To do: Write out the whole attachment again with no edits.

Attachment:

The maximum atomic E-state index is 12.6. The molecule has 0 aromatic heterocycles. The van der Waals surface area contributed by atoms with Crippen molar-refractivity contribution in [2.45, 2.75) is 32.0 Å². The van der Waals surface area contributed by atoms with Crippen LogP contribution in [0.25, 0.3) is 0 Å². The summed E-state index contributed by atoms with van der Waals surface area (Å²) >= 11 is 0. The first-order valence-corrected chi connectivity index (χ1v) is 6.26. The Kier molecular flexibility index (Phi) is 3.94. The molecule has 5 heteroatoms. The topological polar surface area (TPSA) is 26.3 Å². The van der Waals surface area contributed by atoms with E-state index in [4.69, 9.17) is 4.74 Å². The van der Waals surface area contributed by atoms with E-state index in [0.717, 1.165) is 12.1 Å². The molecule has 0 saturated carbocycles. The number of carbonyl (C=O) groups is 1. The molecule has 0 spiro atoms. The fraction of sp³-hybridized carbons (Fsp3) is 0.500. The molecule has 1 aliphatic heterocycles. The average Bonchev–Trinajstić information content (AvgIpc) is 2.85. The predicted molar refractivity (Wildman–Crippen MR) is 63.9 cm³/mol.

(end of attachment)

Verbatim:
The maximum atomic E-state index is 12.6. The molecule has 0 aromatic heterocycles. The van der Waals surface area contributed by atoms with Crippen molar-refractivity contribution in [2.45, 2.75) is 32.0 Å². The van der Waals surface area contributed by atoms with Crippen LogP contribution in [0.25, 0.3) is 0 Å². The summed E-state index contributed by atoms with van der Waals surface area (Å²) >= 11 is 0. The first-order valence-corrected chi connectivity index (χ1v) is 6.26. The Kier molecular flexibility index (Phi) is 3.94. The molecule has 5 heteroatoms. The topological polar surface area (TPSA) is 26.3 Å². The van der Waals surface area contributed by atoms with E-state index in [4.69, 9.17) is 4.74 Å². The van der Waals surface area contributed by atoms with E-state index in [0.717, 1.165) is 12.1 Å². The molecule has 0 saturated carbocycles. The number of carbonyl (C=O) groups is 1. The molecule has 0 spiro atoms. The fraction of sp³-hybridized carbons (Fsp3) is 0.500. The molecule has 1 aliphatic heterocycles. The average Bonchev–Trinajstić information content (AvgIpc) is 2.85. The predicted molar refractivity (Wildman–Crippen MR) is 63.9 cm³/mol.